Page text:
I believe it is important to correct some of the misconceptions voiced in the letter to the editor published in Wednesday’s Clarion, and circulating in other discussion within our communities, regarding the Kenai National Wildlife Refuge’s (KNWR) response to the Funny River Fire.
KNWR’s initial direction to the Alaska Interagency Management Team’s (AIMT) leadership was to put this fire out as quickly as possible and to keep it on the refuge, according to the Incident Commander Rob Allen. He clarified that the refuge did authorize the use of retardant from the very beginning, and that retardant was used within the refuge. Wildland firefighters have found that with this fuel type, water is more effective than retardant is. Retardant just doesn’t penetrate far enough with piled fuel from large dead and down material, such as fallen timber from Spruce Bark Beetle impacted trees. Water penetrates deeper, although retardant was used in areas for which it was the best tool to fight the fire.
From the very beginning of the fire, the Refuge allowed firefighters to use dozers within the refuge to construct lines. This was very pro-active and unusual, as motorized equipment is typically not permitted within national wildlife refuges.
What helped keep the fire from jumping Funny River Road was the “Shaded Fuel Break” that the Refuge has been putting in since the late 90’s. The pre-developed fuel break was critical to the initial strategy employed in fighting the fire and prevented the houses off Funny River Road from burning. The fuel break from Funny River Road to Brown’s Lake also saved homes. That break was developed through a working collaboration between the Alaskan Division of Forestry and the Fish and Wildlife Service, on CIRI owned land. Rob Allen believes that homes would have been lost without those pre-existing fuel breaks, but because they were already there, firefighters were able to actively manage the fire rather than having to construct fuel breaks themselves. Fish and Wildlife Service and the Kenai Refuge have been full and active partners in the management of this fire since day one.
The primary goal of the Refuge in a wildfire situation is to protect the public and to protect the safety of firefighters. Their commitment to the stewardship of wildlife requires that they insure that negative impacts of response are minimized. The Refuge did an extraordinary job of balancing these values and their existing responsibilities and legal authority. Andy Loranger, Refuge Manager, says it perfectly when he states, “People aren’t worried about fish if their house is about to burn down, and we recognize that.”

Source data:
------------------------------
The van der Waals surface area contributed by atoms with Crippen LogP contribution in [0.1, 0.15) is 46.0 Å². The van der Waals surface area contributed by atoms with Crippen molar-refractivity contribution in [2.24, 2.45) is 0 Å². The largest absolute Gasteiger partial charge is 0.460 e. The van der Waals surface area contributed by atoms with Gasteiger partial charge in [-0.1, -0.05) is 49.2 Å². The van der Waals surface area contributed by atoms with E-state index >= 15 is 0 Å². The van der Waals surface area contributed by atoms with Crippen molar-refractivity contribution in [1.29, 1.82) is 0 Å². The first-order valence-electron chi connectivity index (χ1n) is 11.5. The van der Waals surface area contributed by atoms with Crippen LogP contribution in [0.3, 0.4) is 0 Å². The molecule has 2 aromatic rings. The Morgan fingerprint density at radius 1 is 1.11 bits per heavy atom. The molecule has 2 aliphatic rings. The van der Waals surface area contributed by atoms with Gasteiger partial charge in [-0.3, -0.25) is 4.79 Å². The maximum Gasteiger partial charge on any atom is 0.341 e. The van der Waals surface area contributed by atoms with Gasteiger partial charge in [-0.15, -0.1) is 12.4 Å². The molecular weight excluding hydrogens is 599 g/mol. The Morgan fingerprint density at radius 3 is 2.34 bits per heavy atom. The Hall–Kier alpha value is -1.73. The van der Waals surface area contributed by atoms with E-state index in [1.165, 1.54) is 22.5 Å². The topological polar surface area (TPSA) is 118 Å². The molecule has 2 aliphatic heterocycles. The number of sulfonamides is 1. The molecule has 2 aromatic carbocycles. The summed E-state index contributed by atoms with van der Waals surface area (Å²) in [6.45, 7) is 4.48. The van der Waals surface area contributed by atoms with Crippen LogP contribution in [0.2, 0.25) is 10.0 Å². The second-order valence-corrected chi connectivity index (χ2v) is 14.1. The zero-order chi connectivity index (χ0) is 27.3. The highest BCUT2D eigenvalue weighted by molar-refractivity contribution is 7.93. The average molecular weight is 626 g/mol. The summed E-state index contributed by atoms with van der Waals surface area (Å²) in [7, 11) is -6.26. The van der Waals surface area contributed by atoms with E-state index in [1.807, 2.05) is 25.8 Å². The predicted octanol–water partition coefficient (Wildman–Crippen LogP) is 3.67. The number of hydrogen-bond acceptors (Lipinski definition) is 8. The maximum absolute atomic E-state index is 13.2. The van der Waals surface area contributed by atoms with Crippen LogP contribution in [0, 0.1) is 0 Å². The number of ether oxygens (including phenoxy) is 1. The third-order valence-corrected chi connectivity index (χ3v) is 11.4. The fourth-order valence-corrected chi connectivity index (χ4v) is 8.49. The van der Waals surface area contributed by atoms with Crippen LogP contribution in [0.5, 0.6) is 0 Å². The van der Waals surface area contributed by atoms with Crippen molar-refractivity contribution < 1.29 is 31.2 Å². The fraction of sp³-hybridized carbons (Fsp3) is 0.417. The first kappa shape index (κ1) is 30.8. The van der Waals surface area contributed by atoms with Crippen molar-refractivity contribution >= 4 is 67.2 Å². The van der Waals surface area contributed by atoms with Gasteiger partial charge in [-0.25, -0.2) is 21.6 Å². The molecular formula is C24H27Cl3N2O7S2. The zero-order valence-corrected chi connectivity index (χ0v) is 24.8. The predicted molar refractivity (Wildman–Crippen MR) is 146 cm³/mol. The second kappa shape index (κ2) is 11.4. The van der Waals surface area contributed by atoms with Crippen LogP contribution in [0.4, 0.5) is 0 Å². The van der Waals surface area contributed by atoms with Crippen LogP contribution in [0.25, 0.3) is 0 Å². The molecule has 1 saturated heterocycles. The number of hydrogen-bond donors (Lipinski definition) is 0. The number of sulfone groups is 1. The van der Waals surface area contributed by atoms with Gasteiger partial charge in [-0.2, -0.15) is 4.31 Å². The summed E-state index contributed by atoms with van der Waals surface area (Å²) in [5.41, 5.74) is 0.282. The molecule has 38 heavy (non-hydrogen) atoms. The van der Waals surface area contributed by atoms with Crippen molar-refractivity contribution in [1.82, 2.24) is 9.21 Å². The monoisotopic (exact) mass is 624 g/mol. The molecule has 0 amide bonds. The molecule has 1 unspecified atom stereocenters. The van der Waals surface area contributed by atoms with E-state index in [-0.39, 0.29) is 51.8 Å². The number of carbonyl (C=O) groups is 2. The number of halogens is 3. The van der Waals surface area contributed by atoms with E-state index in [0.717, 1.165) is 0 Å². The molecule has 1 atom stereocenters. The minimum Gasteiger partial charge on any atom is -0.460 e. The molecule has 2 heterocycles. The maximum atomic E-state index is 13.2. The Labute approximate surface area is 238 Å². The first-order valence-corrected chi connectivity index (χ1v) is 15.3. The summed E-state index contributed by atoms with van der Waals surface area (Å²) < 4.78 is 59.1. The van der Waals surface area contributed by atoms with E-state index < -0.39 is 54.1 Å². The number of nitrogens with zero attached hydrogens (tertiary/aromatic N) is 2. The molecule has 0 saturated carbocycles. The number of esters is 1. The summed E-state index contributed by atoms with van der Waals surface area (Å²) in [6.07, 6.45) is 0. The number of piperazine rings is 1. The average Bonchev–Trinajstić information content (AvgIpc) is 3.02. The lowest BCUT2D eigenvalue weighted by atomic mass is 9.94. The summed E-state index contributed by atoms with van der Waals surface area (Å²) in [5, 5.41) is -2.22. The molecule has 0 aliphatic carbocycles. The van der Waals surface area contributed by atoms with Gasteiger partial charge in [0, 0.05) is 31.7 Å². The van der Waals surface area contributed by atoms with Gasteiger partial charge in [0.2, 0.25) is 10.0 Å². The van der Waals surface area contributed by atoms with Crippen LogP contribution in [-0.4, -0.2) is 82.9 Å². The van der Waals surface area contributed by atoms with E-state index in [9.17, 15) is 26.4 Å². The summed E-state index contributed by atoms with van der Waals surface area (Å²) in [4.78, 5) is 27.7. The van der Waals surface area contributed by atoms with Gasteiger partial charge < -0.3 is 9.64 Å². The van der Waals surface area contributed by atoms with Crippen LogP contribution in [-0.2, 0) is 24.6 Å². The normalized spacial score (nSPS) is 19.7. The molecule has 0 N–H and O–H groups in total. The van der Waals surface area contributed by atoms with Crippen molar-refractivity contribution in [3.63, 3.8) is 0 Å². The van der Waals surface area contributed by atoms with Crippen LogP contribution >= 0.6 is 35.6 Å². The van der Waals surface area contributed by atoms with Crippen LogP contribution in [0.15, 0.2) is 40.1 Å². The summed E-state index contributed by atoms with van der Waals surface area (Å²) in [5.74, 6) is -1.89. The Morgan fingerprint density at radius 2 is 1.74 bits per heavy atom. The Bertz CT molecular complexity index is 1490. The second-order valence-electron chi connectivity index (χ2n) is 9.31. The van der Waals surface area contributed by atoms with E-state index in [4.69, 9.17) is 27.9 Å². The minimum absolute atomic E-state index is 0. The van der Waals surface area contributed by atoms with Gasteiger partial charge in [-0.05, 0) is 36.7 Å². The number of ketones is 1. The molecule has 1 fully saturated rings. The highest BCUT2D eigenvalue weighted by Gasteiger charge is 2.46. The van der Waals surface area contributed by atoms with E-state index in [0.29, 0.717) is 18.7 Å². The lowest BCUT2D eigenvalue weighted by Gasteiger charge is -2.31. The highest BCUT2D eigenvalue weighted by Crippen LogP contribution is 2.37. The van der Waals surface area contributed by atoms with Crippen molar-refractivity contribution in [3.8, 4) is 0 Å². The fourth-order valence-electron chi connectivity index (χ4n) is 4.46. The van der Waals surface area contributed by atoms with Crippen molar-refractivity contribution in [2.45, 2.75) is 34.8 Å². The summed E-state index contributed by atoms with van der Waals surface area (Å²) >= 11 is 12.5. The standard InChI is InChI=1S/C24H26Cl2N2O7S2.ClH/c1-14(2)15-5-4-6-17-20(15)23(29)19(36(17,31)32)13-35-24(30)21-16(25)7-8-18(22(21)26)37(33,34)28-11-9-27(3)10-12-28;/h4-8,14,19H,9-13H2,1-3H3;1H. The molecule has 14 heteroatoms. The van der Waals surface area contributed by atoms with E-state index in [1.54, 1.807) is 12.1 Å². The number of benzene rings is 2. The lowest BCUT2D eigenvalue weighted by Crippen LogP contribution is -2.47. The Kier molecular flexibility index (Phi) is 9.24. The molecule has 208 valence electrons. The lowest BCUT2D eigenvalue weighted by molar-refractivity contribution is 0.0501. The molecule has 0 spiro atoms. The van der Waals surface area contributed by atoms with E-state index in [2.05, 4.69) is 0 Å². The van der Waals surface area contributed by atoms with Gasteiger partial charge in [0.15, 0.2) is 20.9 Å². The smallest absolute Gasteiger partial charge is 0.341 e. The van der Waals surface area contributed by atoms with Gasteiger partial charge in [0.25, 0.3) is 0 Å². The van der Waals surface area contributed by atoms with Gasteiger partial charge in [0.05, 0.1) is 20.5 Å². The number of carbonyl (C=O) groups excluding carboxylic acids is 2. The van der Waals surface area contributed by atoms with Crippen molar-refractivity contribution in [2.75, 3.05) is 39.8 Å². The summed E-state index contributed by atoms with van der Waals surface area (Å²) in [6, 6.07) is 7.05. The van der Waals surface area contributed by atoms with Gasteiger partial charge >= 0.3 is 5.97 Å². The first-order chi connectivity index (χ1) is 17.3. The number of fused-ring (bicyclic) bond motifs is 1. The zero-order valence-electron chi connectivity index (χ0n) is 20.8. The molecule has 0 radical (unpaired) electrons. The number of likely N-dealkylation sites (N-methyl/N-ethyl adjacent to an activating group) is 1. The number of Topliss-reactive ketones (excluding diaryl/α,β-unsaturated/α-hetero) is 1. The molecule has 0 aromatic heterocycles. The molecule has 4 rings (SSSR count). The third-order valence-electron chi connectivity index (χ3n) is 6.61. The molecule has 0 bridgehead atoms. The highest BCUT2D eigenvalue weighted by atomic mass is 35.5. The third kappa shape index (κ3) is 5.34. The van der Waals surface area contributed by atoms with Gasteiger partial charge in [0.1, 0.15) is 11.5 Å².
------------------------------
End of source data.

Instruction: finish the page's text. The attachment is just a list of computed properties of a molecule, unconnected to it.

Situations like this require the efforts of everybody working together, seamlessly, and this fire response is a great example of that. The extraordinary efforts by firefighting crews and cooperation between agencies under the incident management team’s exceptionally qualified leadership, resulted in an very positive outcome for our communities.
Mr. Loranger, describing his experience working with the fire-fighting teams this week commented, “If there was anything that gave me comfort this week, it was knowing just how good they were.”
I offer sincere gratitude to all the hard-working firefighters and the Incident Management Team, who prevented loss of life and property, engineered an orderly evacuation when that became necessary, and kept the community well informed of the fire’s progress through reverse-911 calls and public meetings. I also offer sincere appreciation to the Kenai National Wildlife Refuge for their open encouragement for fire-fighting teams to use whatever means necessary to keep the public safe from this fire. Their ongoing fire protection efforts are in line with their mandates and part of why we did not lose homes in this massive wildfire.
My thanks to Governor Parnell, Incident Commander Rob Allen and his command team, and all of the agencies and individuals who responded to the Funny River and Tyonek fires. Additionally, the exceptional cooperation and assistance from our communities and residents did not go unnoticed and was impressive under very difficult and stressful situations. Thank you.